cause one to be confined to bed, he is exempt; Mishnah Berurah 472:35.
5 See Magid Mishneh (Hilchos Chanukah 4:12) who explains that the
significance of this mitzvah is that is serves as a form of pirsumei nisa,
similar to the mitzvah of lighting Chanukah candles.
6 Rashi and Rashbam, Pesachim 108b (s.v. she'af).
7 O.C. 472:15; Shulchan Aruch Harav 472:25. Some poksim write that even
children below the age of chinuch should be given the four cups.
8 O.C. 472:1 and Mishnah Berurah 5.
9 The measurement of the Chazon Ish.
10 The measurement of Harav M. Feinstein.
11 The measurement of Harav A.C. Na'eh.
12 Mishnah Berurah 271:68. When Pesach falls on Shabbos the more stringent
opinion should be followed for the first cup, since kiddush on Friday night
is a Biblical command.
13 Ramban as understood by the Bach and Shulchan Aruch Harav O.C. 472:19.
14 Ramban, quoted in Shulchan Aruch O.C. 472:9. According to this view,
anyone who drinks less than that is not yotzei even b'dieved.
15 See Aruch ha-Shulchan 472:13, however, who holds that the basic halachah
is in accordance with the second view.
16 Some leeway should be allowed for spillage.
17 Those who are particular to use a large size cup in order to satisfy the
opinion of the Chazon Ish but do not drink the entire cup, are in effect
substituting one chumrah for another.
18 Mishnah Berurah 472:30,33.
20 The wine of choice is one that is favored by the drinker. If he has no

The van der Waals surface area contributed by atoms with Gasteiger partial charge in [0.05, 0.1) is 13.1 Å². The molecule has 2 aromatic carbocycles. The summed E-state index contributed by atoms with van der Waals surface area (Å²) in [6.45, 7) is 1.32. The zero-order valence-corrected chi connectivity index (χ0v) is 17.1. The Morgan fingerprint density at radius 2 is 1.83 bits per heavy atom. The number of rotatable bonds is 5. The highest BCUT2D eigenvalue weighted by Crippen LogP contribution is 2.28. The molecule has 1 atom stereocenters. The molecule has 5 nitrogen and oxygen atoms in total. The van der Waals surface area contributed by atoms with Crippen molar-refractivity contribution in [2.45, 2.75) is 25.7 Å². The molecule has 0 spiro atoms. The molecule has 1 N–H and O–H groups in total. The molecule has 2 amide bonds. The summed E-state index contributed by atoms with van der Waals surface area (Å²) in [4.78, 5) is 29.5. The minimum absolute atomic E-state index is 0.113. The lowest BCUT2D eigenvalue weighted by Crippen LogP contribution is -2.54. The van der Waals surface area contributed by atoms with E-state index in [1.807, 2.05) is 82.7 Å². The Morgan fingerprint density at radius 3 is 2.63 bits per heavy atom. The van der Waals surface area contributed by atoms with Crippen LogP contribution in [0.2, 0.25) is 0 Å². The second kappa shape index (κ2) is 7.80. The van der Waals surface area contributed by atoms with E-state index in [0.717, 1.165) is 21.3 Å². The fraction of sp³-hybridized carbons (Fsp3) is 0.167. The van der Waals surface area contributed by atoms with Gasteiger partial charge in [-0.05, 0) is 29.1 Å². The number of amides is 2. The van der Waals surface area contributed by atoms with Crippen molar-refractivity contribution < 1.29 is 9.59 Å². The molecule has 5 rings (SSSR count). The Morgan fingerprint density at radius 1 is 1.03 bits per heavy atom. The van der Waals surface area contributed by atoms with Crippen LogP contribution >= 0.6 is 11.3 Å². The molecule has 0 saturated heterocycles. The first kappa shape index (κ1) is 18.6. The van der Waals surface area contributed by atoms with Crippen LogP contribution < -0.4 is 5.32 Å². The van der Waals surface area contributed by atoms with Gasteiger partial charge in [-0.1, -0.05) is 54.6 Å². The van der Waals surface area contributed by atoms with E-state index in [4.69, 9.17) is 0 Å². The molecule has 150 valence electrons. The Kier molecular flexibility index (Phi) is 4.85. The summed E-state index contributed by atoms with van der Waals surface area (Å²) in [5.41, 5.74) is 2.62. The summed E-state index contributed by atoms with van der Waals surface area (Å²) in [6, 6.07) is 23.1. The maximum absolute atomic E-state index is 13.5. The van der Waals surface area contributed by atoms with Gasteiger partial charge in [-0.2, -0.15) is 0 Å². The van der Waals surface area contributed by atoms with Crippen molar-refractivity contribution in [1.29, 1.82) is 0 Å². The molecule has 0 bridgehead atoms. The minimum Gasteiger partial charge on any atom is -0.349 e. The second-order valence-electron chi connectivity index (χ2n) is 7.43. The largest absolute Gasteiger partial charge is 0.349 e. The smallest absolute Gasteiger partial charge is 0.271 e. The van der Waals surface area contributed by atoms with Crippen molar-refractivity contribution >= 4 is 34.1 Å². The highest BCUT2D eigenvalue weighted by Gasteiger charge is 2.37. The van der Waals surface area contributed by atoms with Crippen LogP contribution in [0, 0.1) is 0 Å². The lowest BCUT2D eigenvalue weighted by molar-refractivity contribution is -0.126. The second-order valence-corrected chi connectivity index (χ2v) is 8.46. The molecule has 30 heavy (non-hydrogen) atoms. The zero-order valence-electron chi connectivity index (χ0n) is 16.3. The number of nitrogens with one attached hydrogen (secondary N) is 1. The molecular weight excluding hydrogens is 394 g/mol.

preference, then any red wine (including Tokay wine) may be used; O.C.
472:11. One who mixes two wines in order to produce a red color should
preferably pour the white wine into the red and not vice-versa; based on
Sha'ar ha-Tziyun 318:65.
21 Some poskim hold that in addition to derech cheirus, the drinking must
also be derech simchah, and only wine meets that criterion; see Pri Megadim,
Mishbetzos 472; Chok Yaakov 472:25; Mikraei Kodesh 35.
22 Harav M. Feinstein (Kol Dodi 3:8); Harav Y.S. Elyashiv (Halailah Hazeh,
23 See also Teshuvos v'Hanhagos 2:243 who writes that the Brisker Rav and
the Tchebiner Rav used grape juice for the four cups; Harav C. Kanievsky
(quoted in Siddur Pesach K'hilchaso 2:3, note 25) reports the same about the
Chazon Ish; Harav Y.Y. Fisher (Halailah Hazeh, pg. 9); Chazon Ovadia, pg.
24 Shearim Metzuyanim B'halachah 118:1 based on the wording of the Rambam
and Shulchan Aruch Harav 272: 17 that the drinking of the four cups must be
25 Preferable, one should not use reconstituted grape juice, since many
poskim hold that the berachah on reconstituted grape juice is shehakol;
Harav S.Z. Auerbach (Minchas Shelomo 4); Harav Y.S. Elyashiv (Vezos
ha-Berachah, pg. 116).
26 Harav Y.S. Elyashiv (Halailah Hazeh, pg. 9).
27 Mishnah Berurah 472:37.
28 Igros Moshe O.C. 2:75.
29 See Rama O.C. 472:15 and Machatzis ha-Shekel 472:11. Mishnah Berurah does
not mention this preference.
30 About 1.5 fl. oz. according to the lenient view.
31 Mishnah Berurah 472 and 34 and Sha'ar ha-Tziyun 49.
32 Mishnah Berurah 473:16.
33 O.C. 174:2.
34 While this is permitted, it is not appropriate to take "coffee breaks"
while the Hagadah is being recited.
35 Shulchan Aruch Harav 473:13. See Mishnah Berurah 473:16.
Weekly-Halacha, Copyright © 2000 by Rabbi Neustadt, Dr. Jeffrey Gross andProject Genesis, Inc.
Rabbi Neustadt is the principal of YavneTeachers' College in Cleveland, Ohio. He is also the Magid Shiur of a dailyMishna Berurah class at Congregation Shomre Shabbos.